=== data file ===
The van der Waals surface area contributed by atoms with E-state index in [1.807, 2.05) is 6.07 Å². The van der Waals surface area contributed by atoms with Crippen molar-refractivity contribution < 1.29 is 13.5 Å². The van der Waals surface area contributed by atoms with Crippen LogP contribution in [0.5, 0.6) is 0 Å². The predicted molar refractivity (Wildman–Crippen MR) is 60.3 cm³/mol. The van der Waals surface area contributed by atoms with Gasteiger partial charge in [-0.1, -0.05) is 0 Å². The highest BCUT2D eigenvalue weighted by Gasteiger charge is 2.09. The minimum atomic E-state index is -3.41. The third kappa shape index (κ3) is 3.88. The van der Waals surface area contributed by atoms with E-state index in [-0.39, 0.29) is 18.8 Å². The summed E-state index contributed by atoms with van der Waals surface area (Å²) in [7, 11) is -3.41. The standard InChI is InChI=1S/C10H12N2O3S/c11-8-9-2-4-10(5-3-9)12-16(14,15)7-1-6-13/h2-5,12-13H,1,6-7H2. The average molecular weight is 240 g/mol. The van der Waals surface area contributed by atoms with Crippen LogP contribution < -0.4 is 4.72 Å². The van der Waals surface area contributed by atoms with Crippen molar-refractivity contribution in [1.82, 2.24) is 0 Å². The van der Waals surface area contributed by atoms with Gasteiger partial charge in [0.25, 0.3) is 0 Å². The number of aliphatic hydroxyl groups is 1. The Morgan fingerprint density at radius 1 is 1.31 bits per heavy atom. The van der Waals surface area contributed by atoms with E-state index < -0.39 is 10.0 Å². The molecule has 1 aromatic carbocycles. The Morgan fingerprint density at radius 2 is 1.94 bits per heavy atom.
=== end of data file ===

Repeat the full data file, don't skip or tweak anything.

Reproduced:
The van der Waals surface area contributed by atoms with E-state index in [1.807, 2.05) is 6.07 Å². The van der Waals surface area contributed by atoms with Crippen molar-refractivity contribution < 1.29 is 13.5 Å². The van der Waals surface area contributed by atoms with Crippen LogP contribution in [0.5, 0.6) is 0 Å². The predicted molar refractivity (Wildman–Crippen MR) is 60.3 cm³/mol. The van der Waals surface area contributed by atoms with Gasteiger partial charge in [-0.1, -0.05) is 0 Å². The highest BCUT2D eigenvalue weighted by Gasteiger charge is 2.09. The minimum atomic E-state index is -3.41. The third kappa shape index (κ3) is 3.88. The van der Waals surface area contributed by atoms with E-state index in [-0.39, 0.29) is 18.8 Å². The summed E-state index contributed by atoms with van der Waals surface area (Å²) in [7, 11) is -3.41. The standard InChI is InChI=1S/C10H12N2O3S/c11-8-9-2-4-10(5-3-9)12-16(14,15)7-1-6-13/h2-5,12-13H,1,6-7H2. The average molecular weight is 240 g/mol. The van der Waals surface area contributed by atoms with Crippen LogP contribution < -0.4 is 4.72 Å². The van der Waals surface area contributed by atoms with Crippen molar-refractivity contribution in [1.82, 2.24) is 0 Å². The van der Waals surface area contributed by atoms with Gasteiger partial charge in [0.25, 0.3) is 0 Å². The number of aliphatic hydroxyl groups is 1. The Morgan fingerprint density at radius 1 is 1.31 bits per heavy atom. The van der Waals surface area contributed by atoms with E-state index < -0.39 is 10.0 Å². The molecule has 1 aromatic carbocycles. The Morgan fingerprint density at radius 2 is 1.94 bits per heavy atom.